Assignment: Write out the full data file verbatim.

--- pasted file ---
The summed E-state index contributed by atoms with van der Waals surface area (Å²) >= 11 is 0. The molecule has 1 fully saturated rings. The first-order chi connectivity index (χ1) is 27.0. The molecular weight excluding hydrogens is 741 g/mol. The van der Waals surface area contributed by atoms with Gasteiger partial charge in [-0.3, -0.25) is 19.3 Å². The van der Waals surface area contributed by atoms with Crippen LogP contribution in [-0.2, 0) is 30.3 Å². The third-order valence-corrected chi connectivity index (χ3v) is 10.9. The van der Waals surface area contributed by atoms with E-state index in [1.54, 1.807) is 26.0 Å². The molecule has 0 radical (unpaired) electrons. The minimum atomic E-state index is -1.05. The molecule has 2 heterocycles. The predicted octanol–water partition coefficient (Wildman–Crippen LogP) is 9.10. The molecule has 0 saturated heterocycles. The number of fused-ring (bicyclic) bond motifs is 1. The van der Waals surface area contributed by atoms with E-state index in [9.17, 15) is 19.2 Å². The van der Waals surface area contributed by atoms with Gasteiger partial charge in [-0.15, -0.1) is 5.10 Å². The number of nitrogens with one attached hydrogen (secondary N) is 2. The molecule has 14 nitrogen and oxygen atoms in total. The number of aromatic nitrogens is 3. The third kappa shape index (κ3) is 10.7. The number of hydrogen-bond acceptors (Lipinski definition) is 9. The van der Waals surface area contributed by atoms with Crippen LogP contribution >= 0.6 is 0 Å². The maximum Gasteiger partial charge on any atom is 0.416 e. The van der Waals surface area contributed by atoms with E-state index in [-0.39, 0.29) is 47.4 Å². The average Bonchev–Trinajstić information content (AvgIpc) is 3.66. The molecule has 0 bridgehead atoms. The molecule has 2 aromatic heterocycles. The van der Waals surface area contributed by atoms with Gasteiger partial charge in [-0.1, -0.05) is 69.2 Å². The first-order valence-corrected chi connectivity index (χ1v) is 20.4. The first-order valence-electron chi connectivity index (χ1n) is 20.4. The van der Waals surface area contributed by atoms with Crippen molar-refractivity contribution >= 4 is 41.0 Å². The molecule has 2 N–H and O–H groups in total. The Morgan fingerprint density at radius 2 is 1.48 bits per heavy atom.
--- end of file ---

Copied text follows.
The summed E-state index contributed by atoms with van der Waals surface area (Å²) >= 11 is 0. The molecule has 1 fully saturated rings. The first-order chi connectivity index (χ1) is 27.0. The molecular weight excluding hydrogens is 741 g/mol. The van der Waals surface area contributed by atoms with Gasteiger partial charge in [-0.3, -0.25) is 19.3 Å². The van der Waals surface area contributed by atoms with Crippen LogP contribution in [-0.2, 0) is 30.3 Å². The third-order valence-corrected chi connectivity index (χ3v) is 10.9. The van der Waals surface area contributed by atoms with E-state index in [1.54, 1.807) is 26.0 Å². The molecule has 0 radical (unpaired) electrons. The minimum atomic E-state index is -1.05. The molecule has 2 heterocycles. The predicted octanol–water partition coefficient (Wildman–Crippen LogP) is 9.10. The molecule has 0 saturated heterocycles. The number of fused-ring (bicyclic) bond motifs is 1. The van der Waals surface area contributed by atoms with E-state index in [9.17, 15) is 19.2 Å². The van der Waals surface area contributed by atoms with Gasteiger partial charge in [-0.15, -0.1) is 5.10 Å². The number of nitrogens with one attached hydrogen (secondary N) is 2. The molecule has 14 nitrogen and oxygen atoms in total. The number of aromatic nitrogens is 3. The third kappa shape index (κ3) is 10.7. The number of hydrogen-bond acceptors (Lipinski definition) is 9. The van der Waals surface area contributed by atoms with Crippen LogP contribution >= 0.6 is 0 Å². The maximum Gasteiger partial charge on any atom is 0.416 e. The van der Waals surface area contributed by atoms with E-state index in [-0.39, 0.29) is 47.4 Å². The average Bonchev–Trinajstić information content (AvgIpc) is 3.66. The molecule has 0 bridgehead atoms. The molecule has 2 aromatic heterocycles. The van der Waals surface area contributed by atoms with Gasteiger partial charge in [-0.1, -0.05) is 69.2 Å². The first-order valence-corrected chi connectivity index (χ1v) is 20.4. The first-order valence-electron chi connectivity index (χ1n) is 20.4. The van der Waals surface area contributed by atoms with Crippen molar-refractivity contribution >= 4 is 41.0 Å². The molecule has 2 N–H and O–H groups in total. The Morgan fingerprint density at radius 2 is 1.48 bits per heavy atom.